Therefore, in accordance with the present invention, there is provided a foot pedal mechanism for an elliptical exerciser comprising: a frame; a pair of foot pedals adapted to each support thereon a foot of the user standing on the elliptical exerciser; a crank for each said foot pedal, each said crank being operatively connected to a respective one of the foot pedals such that a rotation of each said crank about an axis of rotation thereof causes a first motion restriction of the respective one of the foot pedals; and first linkages interconnecting said cranks to the frame such that at least the axis of rotation of each said crank is displaceable with respect to the frame to cause a second motion restriction of the respective one of the foot pedals, a combination of said first and second motion restrictions resulting in the foot pedals being restricted to an elliptical path of motion, the cranks being interconnected to synchronize a displacement of the foot pedals with respect to one another along the elliptical path of motion.
Further in accordance with the present invention, there is provided an elliptical exerciser comprising a frame; a foot pedal mechanism having a pair of foot pedals, the foot pedals being displaceable with respect to the frame according to a given path of motion and adapted to each support thereon a foot of a user standing on the elliptical exerciser, the foot pedal mechanism synchronizing a displacement of the foot pedals with respect to one another to cause a leg workout of the user; and a handlebar mechanism having a pair of handlebars pivotally mounted to the frame and adapted to be grasped by the hands of the user, the handlebar mechanism synchronizing a displacement of the handlebars with respect to one another to cause an upper body workout; wherein the foot pedal mechanism and the handlebar mechanism are independent from one another.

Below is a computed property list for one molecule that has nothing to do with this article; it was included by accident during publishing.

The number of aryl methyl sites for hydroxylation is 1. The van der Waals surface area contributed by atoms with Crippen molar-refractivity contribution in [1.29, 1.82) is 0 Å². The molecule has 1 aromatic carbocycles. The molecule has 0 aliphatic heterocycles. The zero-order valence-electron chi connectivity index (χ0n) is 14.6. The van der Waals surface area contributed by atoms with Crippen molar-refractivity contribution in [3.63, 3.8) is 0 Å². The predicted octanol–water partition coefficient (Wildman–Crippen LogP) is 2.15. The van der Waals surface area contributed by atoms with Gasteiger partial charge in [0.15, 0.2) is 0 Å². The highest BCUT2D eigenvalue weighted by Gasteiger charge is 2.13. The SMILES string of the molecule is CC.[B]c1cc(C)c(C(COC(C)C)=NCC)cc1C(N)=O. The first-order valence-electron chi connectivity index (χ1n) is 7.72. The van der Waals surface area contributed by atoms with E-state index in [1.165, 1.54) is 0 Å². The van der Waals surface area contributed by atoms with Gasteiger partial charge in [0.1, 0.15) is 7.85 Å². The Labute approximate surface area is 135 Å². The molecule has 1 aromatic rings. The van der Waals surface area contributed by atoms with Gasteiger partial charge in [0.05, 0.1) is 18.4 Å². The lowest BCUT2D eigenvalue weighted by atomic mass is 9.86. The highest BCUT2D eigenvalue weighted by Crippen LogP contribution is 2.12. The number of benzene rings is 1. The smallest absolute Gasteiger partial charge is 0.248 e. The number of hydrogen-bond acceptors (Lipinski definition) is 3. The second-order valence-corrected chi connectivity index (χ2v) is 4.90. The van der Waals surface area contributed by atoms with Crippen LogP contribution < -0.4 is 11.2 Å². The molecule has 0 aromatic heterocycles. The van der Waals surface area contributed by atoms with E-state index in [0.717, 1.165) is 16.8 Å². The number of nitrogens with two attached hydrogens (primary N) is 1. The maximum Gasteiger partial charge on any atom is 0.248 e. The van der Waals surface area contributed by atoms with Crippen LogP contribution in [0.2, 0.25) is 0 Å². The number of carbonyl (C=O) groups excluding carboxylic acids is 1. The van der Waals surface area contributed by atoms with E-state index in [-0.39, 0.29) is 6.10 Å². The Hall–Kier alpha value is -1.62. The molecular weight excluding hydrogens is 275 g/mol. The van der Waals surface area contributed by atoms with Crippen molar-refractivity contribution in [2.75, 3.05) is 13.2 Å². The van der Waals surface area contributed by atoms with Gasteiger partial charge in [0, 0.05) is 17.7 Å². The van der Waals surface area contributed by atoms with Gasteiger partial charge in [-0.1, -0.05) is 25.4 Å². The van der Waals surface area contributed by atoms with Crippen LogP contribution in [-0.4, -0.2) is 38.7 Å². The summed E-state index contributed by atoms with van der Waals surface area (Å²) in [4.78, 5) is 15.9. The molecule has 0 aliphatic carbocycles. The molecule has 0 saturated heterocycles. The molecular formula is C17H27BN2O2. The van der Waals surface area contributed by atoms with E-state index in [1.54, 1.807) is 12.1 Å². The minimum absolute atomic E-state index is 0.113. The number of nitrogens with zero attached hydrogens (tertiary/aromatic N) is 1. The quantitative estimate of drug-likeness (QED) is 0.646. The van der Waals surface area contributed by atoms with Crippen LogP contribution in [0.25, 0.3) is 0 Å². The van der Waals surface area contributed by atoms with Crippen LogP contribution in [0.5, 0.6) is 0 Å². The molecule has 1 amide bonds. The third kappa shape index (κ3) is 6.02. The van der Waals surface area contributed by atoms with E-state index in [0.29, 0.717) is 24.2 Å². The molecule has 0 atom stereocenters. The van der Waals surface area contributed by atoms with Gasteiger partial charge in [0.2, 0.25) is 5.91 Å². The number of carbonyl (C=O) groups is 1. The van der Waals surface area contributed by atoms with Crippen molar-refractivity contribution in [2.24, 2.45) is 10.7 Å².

Reference will now be made to the accompanying drawings, showing by way of illustration a preferred embodiment thereof and in which:
The present invention is associated with foot pedal mechanisms for elliptical exercisers. The foot pedal mechanisms must impart an elliptical path of movement to the pedals of the exerciser. Referring to
The link 4B is connected to a free end of the link 4A, and will thus rock vertically (according to V3) through the transmitted motion from the link 4A. The link 4C is connected at opposed ends to the axis of rotation X of the crank 2 and to a central portion of the link 4B, so as to impart the horizontal rocking motion V2 of the axis of rotation X of the crank 2. Accordingly, the combination of the horizontal rocking motion V2 and the vertical rocking motion V3, along with a synchronization with a reciprocal foot pedal for the other foot of the user, will have the foot pedal 3 move in an elliptical motion. A link 6 ensures that the foot pedal 3 remains generally horizontal.
Therefore, the use of a crank enables to bring a circular motion to a foot pedal. If the axis of rotation of the crank is displaceable in translation, a circular motion typically imparted by a crank can be deformed into an elliptical motion.
As a further example of this principle, a foot pedal mechanism also in accordance with the present invention is generally shown at 1′ in
The above described foot mechanisms each have a crank whose axis of rotation is moveable, to convert a circular motion of the crank into an elliptical path of motion for the foot pedals.
Referring to FIGS. 1 to 6, an elliptical exerciser in accordance with the present invention is generally shown at 10. The elliptical exerciser 10 has a foot pedal mechanism equivalent to the foot pedal mechanism 1 of